Pam's husband, Karl, and her travel for much of the year in a really nice motorhome coach. This thing is fancy! I mean, it's probably nicer than my house! And when it was clear that we were going to settle down here in Phoenix, so did they. They bought a piece of property to park their motorhome on and we get to spend from January through April with them every year! And often we also get to see them in November! We don't get to see them as much as we'd like, but when we do get together for dinner or baseball games, we always make sure we play dice!

The summer I got pregnant, Brian was traveling a lot, so Pam invited me to spend a few days with her in New Mexico (they have a "permanent" residence there near Albuquerque), so I went. We took a road trip and stayed in a hotel together and visited the Pueblo in Taos and we shopped in all the little weird touristy shops and it was a really fun time. She didn't even mind when I was up in the middle of the night throwing up or puking in the car or eating cereal at 5:00 in the morning or just not in the mood to eat anything! She took it all in stride and made me feel as comfortable as possible.

At my baby shower Pam didn't bring a gift. Instead, she waited until she was one of the last people there and she said, "when are you and Brian available tomorrow? I want to meet you at Babies R Us and buy you whatever else you need." I was shocked. And she was so patient with us the next day when we couldn't decide on a car seat and couldn't agree on the color of the stroller. She was just happy to help.

I asked Pam to take pictures of Sadie's birth (even though I never had any plans of sharing them with ANYONE!!). Since we had a homebirth, it was really special to be able to have her there right in the action. And I probably never told her this, but I always appreciated that she never gave me a lecture on having a homebirth, even though I kind of knew that's not the way she would have done things!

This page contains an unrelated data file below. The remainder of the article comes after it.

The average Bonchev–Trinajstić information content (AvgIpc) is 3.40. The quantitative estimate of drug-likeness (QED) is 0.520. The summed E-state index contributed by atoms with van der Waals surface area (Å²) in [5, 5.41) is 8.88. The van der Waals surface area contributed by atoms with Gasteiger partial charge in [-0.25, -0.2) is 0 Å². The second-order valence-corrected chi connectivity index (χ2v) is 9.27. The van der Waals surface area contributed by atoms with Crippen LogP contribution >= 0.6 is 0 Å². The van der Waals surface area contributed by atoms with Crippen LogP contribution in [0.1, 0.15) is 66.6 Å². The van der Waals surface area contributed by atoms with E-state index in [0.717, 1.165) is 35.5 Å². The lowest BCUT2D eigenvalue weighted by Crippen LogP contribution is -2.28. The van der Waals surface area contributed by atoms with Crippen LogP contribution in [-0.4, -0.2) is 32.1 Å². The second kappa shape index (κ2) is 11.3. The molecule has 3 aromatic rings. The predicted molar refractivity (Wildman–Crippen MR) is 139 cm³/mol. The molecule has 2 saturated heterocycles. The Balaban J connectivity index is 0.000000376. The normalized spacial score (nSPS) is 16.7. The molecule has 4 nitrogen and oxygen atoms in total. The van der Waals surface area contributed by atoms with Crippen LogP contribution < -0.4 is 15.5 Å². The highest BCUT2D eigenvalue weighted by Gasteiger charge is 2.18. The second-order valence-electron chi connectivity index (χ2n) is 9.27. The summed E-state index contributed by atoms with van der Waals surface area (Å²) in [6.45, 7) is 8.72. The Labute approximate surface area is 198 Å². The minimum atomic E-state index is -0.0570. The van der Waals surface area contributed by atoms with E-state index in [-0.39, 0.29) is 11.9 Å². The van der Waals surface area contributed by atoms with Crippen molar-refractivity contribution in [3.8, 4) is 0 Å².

Pam and Karl came to the hospital everyday when Sadie was in the NICU, even though it was about a 45 minute drive. And Pam cuddled Sadie the day we thought we'd lose her, and she cried with us. And when we brought Sadie home, she came over and cuddled her more. I have always loved that she knows how special Sadie is because she was right there when everything happened. And I can't wait for them to see Sadie when they come to Arizona this year, because she's such a big girl now! We have so much showing off to do!

Last year for Christmas, Pam presented to me a poster-size cross-stitch she made for me. It has a border of little teddy bears doing different things like being a doctor or a teacher or a ballerina and it says "I can only imagine." Then there is a place for a picture of Sadie right in the middle. She told me that each time Sadie reaches a new milestone, or does something that doctors told us she'd never be able to do, we should change the picture so the piece of art can grow with Sadie and remind us that God has bigger plans for Sadie and that we can only imagine what those plans are. (Which reminds me, I need to change the picture to one of Sadie doing her big-girl sitting!)